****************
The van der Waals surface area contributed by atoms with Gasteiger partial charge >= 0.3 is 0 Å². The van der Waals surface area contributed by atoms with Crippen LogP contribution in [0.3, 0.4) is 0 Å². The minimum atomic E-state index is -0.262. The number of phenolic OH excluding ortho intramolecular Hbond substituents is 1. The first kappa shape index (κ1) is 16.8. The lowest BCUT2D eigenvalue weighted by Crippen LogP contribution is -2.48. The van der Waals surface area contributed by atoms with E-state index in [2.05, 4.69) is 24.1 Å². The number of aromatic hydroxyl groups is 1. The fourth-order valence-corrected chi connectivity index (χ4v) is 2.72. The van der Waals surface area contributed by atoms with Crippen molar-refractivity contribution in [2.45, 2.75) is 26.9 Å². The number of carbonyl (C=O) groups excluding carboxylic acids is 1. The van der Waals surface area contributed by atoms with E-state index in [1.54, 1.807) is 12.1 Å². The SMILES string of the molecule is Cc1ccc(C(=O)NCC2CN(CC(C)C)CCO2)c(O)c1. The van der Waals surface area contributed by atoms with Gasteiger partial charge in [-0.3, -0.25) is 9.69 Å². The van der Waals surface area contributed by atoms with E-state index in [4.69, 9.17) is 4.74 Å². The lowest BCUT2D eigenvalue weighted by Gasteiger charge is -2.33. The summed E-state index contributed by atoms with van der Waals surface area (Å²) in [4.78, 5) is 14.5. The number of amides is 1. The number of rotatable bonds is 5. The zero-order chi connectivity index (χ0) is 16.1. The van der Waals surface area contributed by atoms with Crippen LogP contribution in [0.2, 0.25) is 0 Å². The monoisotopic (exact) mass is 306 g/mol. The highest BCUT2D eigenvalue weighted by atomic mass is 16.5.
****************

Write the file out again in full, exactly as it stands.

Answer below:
The van der Waals surface area contributed by atoms with Gasteiger partial charge >= 0.3 is 0 Å². The van der Waals surface area contributed by atoms with Crippen LogP contribution in [0.3, 0.4) is 0 Å². The minimum atomic E-state index is -0.262. The number of phenolic OH excluding ortho intramolecular Hbond substituents is 1. The first kappa shape index (κ1) is 16.8. The lowest BCUT2D eigenvalue weighted by Crippen LogP contribution is -2.48. The van der Waals surface area contributed by atoms with E-state index in [2.05, 4.69) is 24.1 Å². The number of aromatic hydroxyl groups is 1. The fourth-order valence-corrected chi connectivity index (χ4v) is 2.72. The van der Waals surface area contributed by atoms with Crippen molar-refractivity contribution in [2.45, 2.75) is 26.9 Å². The number of carbonyl (C=O) groups excluding carboxylic acids is 1. The van der Waals surface area contributed by atoms with E-state index in [1.54, 1.807) is 12.1 Å². The SMILES string of the molecule is Cc1ccc(C(=O)NCC2CN(CC(C)C)CCO2)c(O)c1. The van der Waals surface area contributed by atoms with Gasteiger partial charge in [-0.3, -0.25) is 9.69 Å². The van der Waals surface area contributed by atoms with E-state index in [4.69, 9.17) is 4.74 Å². The lowest BCUT2D eigenvalue weighted by Gasteiger charge is -2.33. The summed E-state index contributed by atoms with van der Waals surface area (Å²) in [4.78, 5) is 14.5. The number of amides is 1. The number of rotatable bonds is 5. The zero-order chi connectivity index (χ0) is 16.1. The van der Waals surface area contributed by atoms with Crippen LogP contribution in [0.2, 0.25) is 0 Å². The monoisotopic (exact) mass is 306 g/mol. The highest BCUT2D eigenvalue weighted by atomic mass is 16.5.